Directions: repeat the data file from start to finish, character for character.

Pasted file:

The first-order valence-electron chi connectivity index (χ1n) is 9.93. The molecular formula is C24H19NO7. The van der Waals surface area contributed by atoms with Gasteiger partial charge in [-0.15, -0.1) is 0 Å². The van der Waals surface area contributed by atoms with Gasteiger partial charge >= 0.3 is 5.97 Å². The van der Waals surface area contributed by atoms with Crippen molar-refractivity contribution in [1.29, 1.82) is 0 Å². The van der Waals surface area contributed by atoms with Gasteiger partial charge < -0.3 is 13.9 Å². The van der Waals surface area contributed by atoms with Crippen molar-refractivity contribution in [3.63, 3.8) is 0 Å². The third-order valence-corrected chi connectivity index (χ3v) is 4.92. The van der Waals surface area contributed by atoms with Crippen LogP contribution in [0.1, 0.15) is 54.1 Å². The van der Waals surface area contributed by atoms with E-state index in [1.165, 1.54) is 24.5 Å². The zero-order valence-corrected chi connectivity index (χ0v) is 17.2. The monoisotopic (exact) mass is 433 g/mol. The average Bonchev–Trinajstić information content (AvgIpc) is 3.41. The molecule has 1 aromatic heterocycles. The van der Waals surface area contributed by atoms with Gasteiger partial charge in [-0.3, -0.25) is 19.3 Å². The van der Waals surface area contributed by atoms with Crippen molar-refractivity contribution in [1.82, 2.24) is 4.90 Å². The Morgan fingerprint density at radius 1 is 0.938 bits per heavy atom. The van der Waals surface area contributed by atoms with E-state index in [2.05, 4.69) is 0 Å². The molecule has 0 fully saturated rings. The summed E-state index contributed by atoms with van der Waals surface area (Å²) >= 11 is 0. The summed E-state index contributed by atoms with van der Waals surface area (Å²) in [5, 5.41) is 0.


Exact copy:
The first-order valence-electron chi connectivity index (χ1n) is 9.93. The molecular formula is C24H19NO7. The van der Waals surface area contributed by atoms with Gasteiger partial charge in [-0.15, -0.1) is 0 Å². The van der Waals surface area contributed by atoms with Gasteiger partial charge >= 0.3 is 5.97 Å². The van der Waals surface area contributed by atoms with Crippen molar-refractivity contribution in [1.29, 1.82) is 0 Å². The van der Waals surface area contributed by atoms with Gasteiger partial charge < -0.3 is 13.9 Å². The van der Waals surface area contributed by atoms with Crippen molar-refractivity contribution in [3.63, 3.8) is 0 Å². The third-order valence-corrected chi connectivity index (χ3v) is 4.92. The van der Waals surface area contributed by atoms with Crippen LogP contribution in [0.1, 0.15) is 54.1 Å². The van der Waals surface area contributed by atoms with E-state index in [1.165, 1.54) is 24.5 Å². The zero-order valence-corrected chi connectivity index (χ0v) is 17.2. The monoisotopic (exact) mass is 433 g/mol. The average Bonchev–Trinajstić information content (AvgIpc) is 3.41. The molecule has 1 aromatic heterocycles. The van der Waals surface area contributed by atoms with Gasteiger partial charge in [-0.3, -0.25) is 19.3 Å². The van der Waals surface area contributed by atoms with Crippen molar-refractivity contribution in [1.82, 2.24) is 4.90 Å². The Morgan fingerprint density at radius 1 is 0.938 bits per heavy atom. The van der Waals surface area contributed by atoms with E-state index in [2.05, 4.69) is 0 Å². The molecule has 0 fully saturated rings. The summed E-state index contributed by atoms with van der Waals surface area (Å²) >= 11 is 0. The summed E-state index contributed by atoms with van der Waals surface area (Å²) in [5, 5.41) is 0.